The reason, I believe, is that Democrats are completely unworried about Gingrich being the GOP nominee. In fact, it wouldn’t surprise me a bit if they welcomed the prospect.

19 thoughts on “Democrats continue to ignore Newt, attack Mitt

  1. Brad

    Oh, and by the way: In case you think the Democrats are just being farsighted, assuming that whatever happens in SC, Romney will still be the nominee… You need to see what Gallup put out today:

    “Gallup’s top editor told MSNBC this morning that former Massachusetts Gov. Mitt Romney’s lead in the polls is ‘collapsing’ across the nation, citing polling numbers that have changed dramatically over the last few days.

    “Frank Newport, Gallup’s editor in chief, appeared on the MSNBC’s ‘Jansing & Co.’ to share the results of Gallup’s national tracking poll. The gap between Romney and former Speaker of the House Newt Gingrich is quickly closing, according to that poll.

    “‘We’ll see this gap closing more,’ said Newport. ‘Romney was up 23 points over Newt Gingrich. Now it will be down about 10 points. So clearly, things are collapsing.'”

    Yeah, it’s possible that the Democrats just aren’t alert enough and nimble enough to react to this changing reality. But I’m not convinced of that.

  2. bud

    Newt would be the more attractive opponent for Obama come November. All this going after the “liberal” media just won’t play well in a national campaign. Sure the koolaid drinkers on the right cheer everytime he makes one of those nonsensical pronouncements. But that just makes him look angry and overly defensive to the rest of us. Do we really want someone that touchy becoming POTUS?

    Off to the polls to cause some mischief for the evil red machine. At least I can do may part to help the good guys come November.

  3. doug ross

    I think the Democrats mistakenly underestimate the anti Obama sentiment in the country. It won’t be a blowout this time no matter who he’s up against. And if there is ANY downturn in the economy, Obama is done.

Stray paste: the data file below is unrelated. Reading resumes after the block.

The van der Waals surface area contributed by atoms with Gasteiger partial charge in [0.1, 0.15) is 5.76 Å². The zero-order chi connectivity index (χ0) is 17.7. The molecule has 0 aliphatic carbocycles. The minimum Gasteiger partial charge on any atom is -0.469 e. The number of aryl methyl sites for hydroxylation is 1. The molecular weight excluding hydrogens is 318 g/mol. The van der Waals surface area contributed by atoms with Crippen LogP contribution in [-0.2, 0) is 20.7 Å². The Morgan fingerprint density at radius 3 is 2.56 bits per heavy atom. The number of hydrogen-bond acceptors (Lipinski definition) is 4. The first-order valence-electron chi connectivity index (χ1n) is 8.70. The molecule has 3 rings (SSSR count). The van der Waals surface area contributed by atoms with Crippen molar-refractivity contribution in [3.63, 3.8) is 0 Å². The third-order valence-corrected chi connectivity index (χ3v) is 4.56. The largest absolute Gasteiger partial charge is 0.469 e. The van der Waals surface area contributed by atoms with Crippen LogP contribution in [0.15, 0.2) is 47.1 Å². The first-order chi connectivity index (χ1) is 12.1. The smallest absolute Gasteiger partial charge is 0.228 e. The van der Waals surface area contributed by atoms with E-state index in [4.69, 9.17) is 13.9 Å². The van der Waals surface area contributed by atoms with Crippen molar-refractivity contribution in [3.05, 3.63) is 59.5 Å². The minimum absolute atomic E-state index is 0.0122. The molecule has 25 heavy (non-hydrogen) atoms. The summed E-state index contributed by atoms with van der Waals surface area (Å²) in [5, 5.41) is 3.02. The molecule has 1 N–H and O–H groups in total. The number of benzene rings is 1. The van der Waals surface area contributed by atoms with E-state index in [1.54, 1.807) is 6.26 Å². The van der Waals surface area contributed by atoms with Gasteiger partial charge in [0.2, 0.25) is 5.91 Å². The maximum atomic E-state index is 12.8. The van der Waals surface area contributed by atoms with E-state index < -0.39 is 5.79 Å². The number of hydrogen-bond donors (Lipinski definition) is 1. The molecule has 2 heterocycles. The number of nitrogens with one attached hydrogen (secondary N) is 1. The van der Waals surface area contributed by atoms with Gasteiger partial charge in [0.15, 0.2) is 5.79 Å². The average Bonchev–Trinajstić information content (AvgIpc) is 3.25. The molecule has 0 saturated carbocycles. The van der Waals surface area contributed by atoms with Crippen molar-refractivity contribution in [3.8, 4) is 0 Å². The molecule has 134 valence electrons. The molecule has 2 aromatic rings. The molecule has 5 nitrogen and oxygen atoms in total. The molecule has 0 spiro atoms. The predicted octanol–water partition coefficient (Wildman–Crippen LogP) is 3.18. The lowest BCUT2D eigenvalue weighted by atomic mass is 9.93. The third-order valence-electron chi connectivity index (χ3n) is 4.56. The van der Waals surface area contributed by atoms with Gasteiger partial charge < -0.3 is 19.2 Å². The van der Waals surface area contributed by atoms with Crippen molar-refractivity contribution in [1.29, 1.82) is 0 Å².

4. doug ross

    The key point from McCallister is the one about the debates. Republicans want a pitbull to go after Obama in the debates. After McCain’s performance in 2008, they don’t want a guy who always fights from the defensive position. They want to make Obama squirm and are basically taking a scorched Earth strategy. It would be incendiary… and deepen the divide in this country. Imagine Newt winning a squeaker.

  5. bud

    Just finished voting. Here are a few observations. I voted in Lexington at the American Legion building off Harmon Road. I looked at the car clock when I was pulling out of the driveway and it said 9:01. When I pulled back into the driveway after voting it said 9:16. So essentially I wasted 15 minutes of my life, but oh well. There were perhaps 12 other people either voting or arriving to vote during the time I was there. Most, perhaps 9 or 10 were middle age white men. The others were middle age white women. No blacks, no young folks, no elderly. Not a single tattoo or piercing to be found. Most of the vehicle were SUVs or sedans. No sports cars or (surprisingly) pickups. The poll workers were very friendly. All were quite elderly probably in their 70s or 80s. I handed the lady my “picture ID” for verification. I signed in, was handed a pink voted slip and proceeded to the touch screen machine where I took my time reading the instructions. I cast my ballot and again took my time to make sure it was cast properly then waited for the machine to return to the welcome screen before exiting. I was handed I little sticker that I could wear indicating I had voted.

    My biggest problem with this process is the lack of a paper receipt. How do I know my vote was actually tallied as I intended? There is no backup if the system was programmed incorrectly either through mischief or unintentional malfunction. I can live with the picture ID thing if need be but this lack of a paper trail is a serious problem.

  6. Phillip

    I guess the thinking is that the unsophisticated voter will see anti-Romney ads, won’t know the source, and will be persuaded to vote Gingrich instead. The problem with this Democratic strategy, potential for backfirings, is that if this strategy is continued, savvier GOP voters might well think that the Democrats “doth protest too much” against Mitt, wake up to the fact that they (Dems) would much rather face Newt than Mitt, and thus vote after all for Romney as the GOPer most likely to defeat Obama.